"Regarding her statements following the Benghazi attack, Ambassador Rice simply relayed the assessments given to her by the intelligence community at that time," Mr. Moran said. "She did nothing less than her duty, as has been made clear in the intervening weeks by the testimony of former director of the CIA David Petraeus."
Mr. Graham made clear Wednesday that Mrs. Rice has not been the sole recipient of his broadsides, pointing out on the radio show that he asked Mr. Clapper to resign in March because he lacked confidence in his ability to handle national security, and he asked counterterrorism chief John O. Brennan to resign "when he said that a 20 percent recidivism rate coming out of Gitmo was acceptable," a reference to the U.S. detention camp at Guantanamo Bay, Cuba.
"I think it's a good thing for people of color and women to be appointed to the highest level of our government, because in the past they couldn't be," Mr. Graham said. "I think it would be a terrible thing in America if you couldn't question and challenge what they did in their jobs."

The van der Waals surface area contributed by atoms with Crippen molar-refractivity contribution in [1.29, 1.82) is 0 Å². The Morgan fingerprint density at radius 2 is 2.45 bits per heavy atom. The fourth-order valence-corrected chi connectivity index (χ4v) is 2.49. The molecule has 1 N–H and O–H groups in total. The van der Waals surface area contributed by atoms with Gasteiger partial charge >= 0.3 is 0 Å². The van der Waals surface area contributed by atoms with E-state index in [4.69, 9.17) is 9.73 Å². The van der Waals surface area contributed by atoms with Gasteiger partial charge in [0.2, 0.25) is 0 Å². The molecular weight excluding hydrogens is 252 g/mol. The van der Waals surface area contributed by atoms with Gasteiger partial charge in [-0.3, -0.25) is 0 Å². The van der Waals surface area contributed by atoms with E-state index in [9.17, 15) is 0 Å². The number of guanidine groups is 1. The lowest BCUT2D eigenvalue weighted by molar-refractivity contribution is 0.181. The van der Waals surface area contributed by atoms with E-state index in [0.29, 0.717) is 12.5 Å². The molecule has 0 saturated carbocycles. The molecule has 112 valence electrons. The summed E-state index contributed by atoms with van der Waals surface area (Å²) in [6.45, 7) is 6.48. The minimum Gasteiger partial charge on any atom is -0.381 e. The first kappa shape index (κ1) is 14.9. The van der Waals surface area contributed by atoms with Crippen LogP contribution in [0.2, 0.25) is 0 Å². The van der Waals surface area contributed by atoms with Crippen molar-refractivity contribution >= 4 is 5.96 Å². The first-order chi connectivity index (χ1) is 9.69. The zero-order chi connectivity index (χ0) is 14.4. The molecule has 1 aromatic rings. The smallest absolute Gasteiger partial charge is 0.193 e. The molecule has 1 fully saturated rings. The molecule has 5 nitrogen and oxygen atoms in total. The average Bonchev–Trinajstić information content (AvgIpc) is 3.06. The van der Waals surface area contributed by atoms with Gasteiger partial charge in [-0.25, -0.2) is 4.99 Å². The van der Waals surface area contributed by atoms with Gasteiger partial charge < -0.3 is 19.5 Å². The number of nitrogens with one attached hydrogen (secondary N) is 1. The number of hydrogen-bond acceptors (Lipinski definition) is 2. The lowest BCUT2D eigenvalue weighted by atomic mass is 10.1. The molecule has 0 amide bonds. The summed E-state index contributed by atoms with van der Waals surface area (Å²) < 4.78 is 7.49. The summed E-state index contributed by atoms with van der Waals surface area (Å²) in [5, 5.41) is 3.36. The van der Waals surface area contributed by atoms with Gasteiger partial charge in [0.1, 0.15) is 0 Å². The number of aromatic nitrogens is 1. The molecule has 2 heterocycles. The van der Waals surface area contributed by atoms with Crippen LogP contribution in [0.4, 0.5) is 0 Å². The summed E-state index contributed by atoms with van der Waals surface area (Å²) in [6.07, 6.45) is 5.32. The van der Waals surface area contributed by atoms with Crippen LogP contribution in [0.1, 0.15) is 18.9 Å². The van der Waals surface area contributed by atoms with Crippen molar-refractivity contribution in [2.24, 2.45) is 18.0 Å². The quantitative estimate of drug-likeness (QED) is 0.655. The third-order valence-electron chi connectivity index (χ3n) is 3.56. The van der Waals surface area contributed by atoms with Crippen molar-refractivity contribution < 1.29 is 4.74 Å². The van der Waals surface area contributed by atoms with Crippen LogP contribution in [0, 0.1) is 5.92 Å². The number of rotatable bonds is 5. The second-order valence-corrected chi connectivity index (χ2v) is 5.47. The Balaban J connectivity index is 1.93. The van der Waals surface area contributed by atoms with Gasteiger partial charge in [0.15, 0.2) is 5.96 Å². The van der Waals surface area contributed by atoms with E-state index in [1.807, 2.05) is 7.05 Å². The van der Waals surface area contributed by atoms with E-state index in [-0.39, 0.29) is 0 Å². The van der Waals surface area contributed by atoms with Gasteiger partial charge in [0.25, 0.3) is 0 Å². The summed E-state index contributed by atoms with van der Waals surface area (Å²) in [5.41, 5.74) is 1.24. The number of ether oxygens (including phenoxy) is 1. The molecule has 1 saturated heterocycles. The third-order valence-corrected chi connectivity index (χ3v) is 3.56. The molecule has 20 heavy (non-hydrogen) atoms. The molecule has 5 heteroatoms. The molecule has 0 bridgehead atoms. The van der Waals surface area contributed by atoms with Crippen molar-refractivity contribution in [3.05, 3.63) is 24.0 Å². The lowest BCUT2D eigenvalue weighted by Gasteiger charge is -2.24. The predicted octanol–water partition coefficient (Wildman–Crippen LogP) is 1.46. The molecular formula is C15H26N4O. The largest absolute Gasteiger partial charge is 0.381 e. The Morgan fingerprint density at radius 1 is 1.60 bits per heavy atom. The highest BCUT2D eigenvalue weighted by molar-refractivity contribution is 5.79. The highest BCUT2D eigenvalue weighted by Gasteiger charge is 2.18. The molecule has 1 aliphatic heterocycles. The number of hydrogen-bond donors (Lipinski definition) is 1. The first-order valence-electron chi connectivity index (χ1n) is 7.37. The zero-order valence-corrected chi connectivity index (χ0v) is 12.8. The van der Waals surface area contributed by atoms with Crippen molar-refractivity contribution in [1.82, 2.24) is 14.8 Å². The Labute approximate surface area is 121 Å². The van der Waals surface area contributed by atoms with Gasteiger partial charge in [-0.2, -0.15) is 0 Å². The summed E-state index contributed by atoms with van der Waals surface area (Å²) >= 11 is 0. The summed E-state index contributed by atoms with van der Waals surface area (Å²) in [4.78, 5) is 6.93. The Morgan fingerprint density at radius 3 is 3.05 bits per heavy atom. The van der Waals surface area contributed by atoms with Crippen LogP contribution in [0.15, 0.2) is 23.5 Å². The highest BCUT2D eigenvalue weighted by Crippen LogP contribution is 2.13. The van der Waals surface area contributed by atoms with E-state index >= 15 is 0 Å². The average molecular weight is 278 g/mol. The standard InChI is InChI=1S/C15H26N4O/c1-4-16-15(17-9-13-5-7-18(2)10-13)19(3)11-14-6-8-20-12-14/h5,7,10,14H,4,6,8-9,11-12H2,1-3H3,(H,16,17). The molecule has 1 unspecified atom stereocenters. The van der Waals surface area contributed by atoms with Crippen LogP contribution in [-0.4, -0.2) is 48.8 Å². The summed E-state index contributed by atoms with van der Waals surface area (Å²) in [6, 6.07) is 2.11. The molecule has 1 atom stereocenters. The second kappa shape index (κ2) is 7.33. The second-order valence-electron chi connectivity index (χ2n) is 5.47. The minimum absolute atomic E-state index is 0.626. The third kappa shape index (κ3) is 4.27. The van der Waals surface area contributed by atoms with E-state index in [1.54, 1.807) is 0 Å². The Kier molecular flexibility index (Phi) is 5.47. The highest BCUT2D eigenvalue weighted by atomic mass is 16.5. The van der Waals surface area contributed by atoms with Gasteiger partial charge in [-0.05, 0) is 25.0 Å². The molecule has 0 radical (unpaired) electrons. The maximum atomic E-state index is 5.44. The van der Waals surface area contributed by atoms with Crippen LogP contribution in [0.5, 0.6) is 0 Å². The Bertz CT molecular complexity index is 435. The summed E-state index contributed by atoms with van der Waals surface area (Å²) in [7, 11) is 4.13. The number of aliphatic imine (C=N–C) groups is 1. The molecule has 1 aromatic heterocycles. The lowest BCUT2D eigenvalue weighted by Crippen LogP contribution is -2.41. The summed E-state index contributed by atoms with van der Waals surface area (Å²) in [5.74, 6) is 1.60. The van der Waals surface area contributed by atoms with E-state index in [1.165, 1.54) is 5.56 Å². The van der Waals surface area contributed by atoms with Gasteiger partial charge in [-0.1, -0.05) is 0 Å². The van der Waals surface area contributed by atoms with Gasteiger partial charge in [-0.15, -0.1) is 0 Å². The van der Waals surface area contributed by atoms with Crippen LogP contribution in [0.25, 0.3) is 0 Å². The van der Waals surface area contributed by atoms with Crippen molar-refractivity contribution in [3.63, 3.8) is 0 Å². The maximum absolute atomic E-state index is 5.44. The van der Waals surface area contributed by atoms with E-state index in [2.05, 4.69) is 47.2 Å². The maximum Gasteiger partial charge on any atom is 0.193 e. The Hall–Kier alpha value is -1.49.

Rep. James E. Clyburn, the third-ranking Democrat in the House, hinted Tuesday that there are racial undertones to criticism of Mrs. Rice.
Rep. Marcia L. Fudge, Ohio Democrat and incoming chairwoman of the Congressional Black Caucus, has made similar comments.
"It is a shame that anytime something goes wrong, they pick on women and minorities," she said. "I have a real issue with that."
Rep. Michael C. Burgess of Texas, one of 97 House Republicans who signed a letter to Mr. Obama sent this week opposing Mrs. Rice's possible nomination for secretary of state, called Mr. Clyburn's comments "absolutely false."
"I don't know where ... Rep. Clyburn gets that, his information," Mr. Burgess said Wednesday on CNN's "Starting Point." "I will just tell you he is factually incorrect."
© Copyright 2014 The Washington Times, LLC. Click here for reprint permission.
About the Author
David Sherfinski covers politics for The Washington Times. He can be reached at email@example.com.